The Department of Health has published the third annual Health Profile of England, showing improvements in critical areas of the nation’s health. Among the areas of improvement are a continued decline in the mortality rates from cancer, heart disease and suicides. Moreover, life expectancy is higher than ever. Infant mortality is at its lowest recorded level.

Both improvements in drugs (statins being the most obvious example) and investment and reform in NHS services have helped to address what the DH describes as the “targeted killers (cancers, all circulatory diseases and suicides).”

The figures also register a decline in the numbers of people who smoke (to which the smoking ban in bars and pubs has certainly contributed). Increases in the levels of both physical activity and fruit and vegetable consumption are also reported.

Inequalities and other problems persist
However, other trends revealed in the Health Profile highlight areas for further improvement. The levels of obesity in adults and children are continuing to increase.

Health inequalities remain in evidence from the data, which show geographical inequalities across the country, with a clear north / south divide. Public Health Minister, Dawn Primarolo, commented, “we are committed to reducing health inequalities, and have put in place the most comprehensive programme ever in this country to address them. Sir Michael Marmot is currently exploring future policy and action on reducing health inequalities in England."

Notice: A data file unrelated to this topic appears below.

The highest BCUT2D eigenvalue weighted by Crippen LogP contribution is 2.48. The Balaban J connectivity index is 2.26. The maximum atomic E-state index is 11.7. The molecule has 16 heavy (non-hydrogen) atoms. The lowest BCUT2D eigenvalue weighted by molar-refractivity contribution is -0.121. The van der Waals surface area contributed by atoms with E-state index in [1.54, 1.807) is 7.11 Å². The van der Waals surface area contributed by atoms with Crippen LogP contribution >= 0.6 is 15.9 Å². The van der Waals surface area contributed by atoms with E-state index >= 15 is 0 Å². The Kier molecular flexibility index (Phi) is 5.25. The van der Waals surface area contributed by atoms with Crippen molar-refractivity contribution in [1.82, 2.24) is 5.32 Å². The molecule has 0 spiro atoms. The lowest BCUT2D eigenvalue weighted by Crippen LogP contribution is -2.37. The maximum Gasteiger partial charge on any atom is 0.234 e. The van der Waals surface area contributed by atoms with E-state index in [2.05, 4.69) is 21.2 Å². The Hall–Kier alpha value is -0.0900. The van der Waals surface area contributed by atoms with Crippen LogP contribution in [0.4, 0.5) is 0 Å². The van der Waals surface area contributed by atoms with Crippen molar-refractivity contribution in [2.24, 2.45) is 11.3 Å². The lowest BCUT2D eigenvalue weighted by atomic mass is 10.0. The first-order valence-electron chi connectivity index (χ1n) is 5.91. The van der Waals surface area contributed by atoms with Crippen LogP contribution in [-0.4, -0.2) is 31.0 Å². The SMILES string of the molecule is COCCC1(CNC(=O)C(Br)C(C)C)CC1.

The potential impact of the current economic recession will affect health status, but it is not known exactly how this will be manifest in future years. There will be a clear slowdown in the growth of NHS funding following the agreed settlement for 2010-11, due to reduced tax revenues and increased Government borrowing.

It is generally agreed that recessions increase levels of mental ill health, but also thought by some health economists that they may reduce levels of alcohol and cigarette consumption in the poorest sectors of the population.

The international perspective
Using the data to make international comparisons shows that premature mortality rates from cancer for males have fallen substantially faster over the last 30 years than the average of the EU’s 15 member states (and are now among the lowest in the EU-15). However, the prevalence of obesity in England is the highest in the EU-15 countries, and one of the highest in the wider cohort of OECD countries.

Calling (peak) time on drink consumption?
The Office for National Statistics has also published figures today, which indicate that the trend in alcohol-related deaths is now levelling out. These data show that there were 8,724 alcohol-related deaths in 2007, lower than in 2006.

The effects of rising alcohol consumption on the NHS are increasingly clear – not only in the increasing number of people with alcoholic liver disorders in their twenties and thirties, and more widely across sexes and social classes. There is also a significant impact on the Accident and Emeregency and ambulance services.

However, this will also reduce revenues to the exchequer – it was notable that the VAT cut from 17.5% to 15% was accompanied by an 8% increase in excise duty.